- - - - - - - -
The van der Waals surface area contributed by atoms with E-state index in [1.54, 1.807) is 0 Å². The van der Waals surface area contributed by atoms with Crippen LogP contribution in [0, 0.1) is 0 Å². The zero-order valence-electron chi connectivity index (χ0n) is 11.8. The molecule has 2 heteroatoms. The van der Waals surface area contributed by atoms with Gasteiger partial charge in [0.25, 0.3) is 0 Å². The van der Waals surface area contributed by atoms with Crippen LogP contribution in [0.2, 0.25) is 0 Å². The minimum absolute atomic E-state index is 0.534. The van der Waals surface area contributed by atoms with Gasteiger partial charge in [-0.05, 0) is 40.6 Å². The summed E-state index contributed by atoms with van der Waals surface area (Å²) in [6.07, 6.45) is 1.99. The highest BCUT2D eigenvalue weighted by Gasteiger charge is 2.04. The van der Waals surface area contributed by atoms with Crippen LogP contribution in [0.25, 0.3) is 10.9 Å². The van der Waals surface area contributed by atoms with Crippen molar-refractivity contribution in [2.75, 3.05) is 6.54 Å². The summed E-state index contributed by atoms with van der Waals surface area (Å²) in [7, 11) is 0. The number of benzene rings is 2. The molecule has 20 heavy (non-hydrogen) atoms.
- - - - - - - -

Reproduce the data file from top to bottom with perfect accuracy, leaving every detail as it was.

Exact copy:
The van der Waals surface area contributed by atoms with E-state index in [1.54, 1.807) is 0 Å². The van der Waals surface area contributed by atoms with Crippen LogP contribution in [0, 0.1) is 0 Å². The zero-order valence-electron chi connectivity index (χ0n) is 11.8. The molecule has 2 heteroatoms. The van der Waals surface area contributed by atoms with Gasteiger partial charge in [0.25, 0.3) is 0 Å². The van der Waals surface area contributed by atoms with Crippen LogP contribution in [0.2, 0.25) is 0 Å². The minimum absolute atomic E-state index is 0.534. The van der Waals surface area contributed by atoms with Gasteiger partial charge in [-0.05, 0) is 40.6 Å². The summed E-state index contributed by atoms with van der Waals surface area (Å²) in [6.07, 6.45) is 1.99. The highest BCUT2D eigenvalue weighted by Gasteiger charge is 2.04. The van der Waals surface area contributed by atoms with Crippen LogP contribution in [0.25, 0.3) is 10.9 Å². The van der Waals surface area contributed by atoms with Crippen molar-refractivity contribution in [2.75, 3.05) is 6.54 Å². The summed E-state index contributed by atoms with van der Waals surface area (Å²) in [7, 11) is 0. The number of benzene rings is 2. The molecule has 20 heavy (non-hydrogen) atoms.